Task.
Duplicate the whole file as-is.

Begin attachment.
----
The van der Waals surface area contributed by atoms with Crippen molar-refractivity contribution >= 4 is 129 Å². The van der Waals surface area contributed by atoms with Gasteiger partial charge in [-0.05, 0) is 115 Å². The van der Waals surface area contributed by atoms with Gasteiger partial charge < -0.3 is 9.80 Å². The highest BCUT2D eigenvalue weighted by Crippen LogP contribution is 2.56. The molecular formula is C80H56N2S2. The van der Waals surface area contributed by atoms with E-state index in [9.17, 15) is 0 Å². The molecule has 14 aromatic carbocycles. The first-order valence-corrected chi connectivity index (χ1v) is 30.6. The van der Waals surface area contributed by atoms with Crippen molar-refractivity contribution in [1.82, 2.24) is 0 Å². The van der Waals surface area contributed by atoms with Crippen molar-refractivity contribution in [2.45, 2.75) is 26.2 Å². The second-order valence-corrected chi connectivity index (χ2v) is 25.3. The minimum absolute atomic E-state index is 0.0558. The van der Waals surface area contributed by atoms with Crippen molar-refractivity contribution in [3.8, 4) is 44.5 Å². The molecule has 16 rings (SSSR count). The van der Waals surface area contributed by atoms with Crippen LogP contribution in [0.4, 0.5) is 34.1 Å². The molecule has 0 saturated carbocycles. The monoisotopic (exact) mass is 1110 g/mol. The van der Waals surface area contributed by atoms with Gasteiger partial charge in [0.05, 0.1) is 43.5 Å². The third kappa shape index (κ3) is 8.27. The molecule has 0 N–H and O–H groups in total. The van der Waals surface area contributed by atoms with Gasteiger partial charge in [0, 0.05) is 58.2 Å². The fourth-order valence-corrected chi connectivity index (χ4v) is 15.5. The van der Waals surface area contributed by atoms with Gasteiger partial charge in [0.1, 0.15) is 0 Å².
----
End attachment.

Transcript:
The van der Waals surface area contributed by atoms with Crippen molar-refractivity contribution >= 4 is 129 Å². The van der Waals surface area contributed by atoms with Gasteiger partial charge in [-0.05, 0) is 115 Å². The van der Waals surface area contributed by atoms with Gasteiger partial charge < -0.3 is 9.80 Å². The highest BCUT2D eigenvalue weighted by Crippen LogP contribution is 2.56. The molecular formula is C80H56N2S2. The van der Waals surface area contributed by atoms with E-state index in [9.17, 15) is 0 Å². The molecule has 14 aromatic carbocycles. The first-order valence-corrected chi connectivity index (χ1v) is 30.6. The van der Waals surface area contributed by atoms with Crippen molar-refractivity contribution in [1.82, 2.24) is 0 Å². The van der Waals surface area contributed by atoms with Crippen molar-refractivity contribution in [2.45, 2.75) is 26.2 Å². The second-order valence-corrected chi connectivity index (χ2v) is 25.3. The minimum absolute atomic E-state index is 0.0558. The van der Waals surface area contributed by atoms with Crippen molar-refractivity contribution in [3.8, 4) is 44.5 Å². The molecule has 16 rings (SSSR count). The van der Waals surface area contributed by atoms with Crippen LogP contribution in [0.4, 0.5) is 34.1 Å². The molecule has 0 saturated carbocycles. The monoisotopic (exact) mass is 1110 g/mol. The van der Waals surface area contributed by atoms with Gasteiger partial charge in [0.05, 0.1) is 43.5 Å². The third kappa shape index (κ3) is 8.27. The molecule has 0 N–H and O–H groups in total. The van der Waals surface area contributed by atoms with Gasteiger partial charge in [0, 0.05) is 58.2 Å². The fourth-order valence-corrected chi connectivity index (χ4v) is 15.5. The van der Waals surface area contributed by atoms with Gasteiger partial charge in [0.1, 0.15) is 0 Å².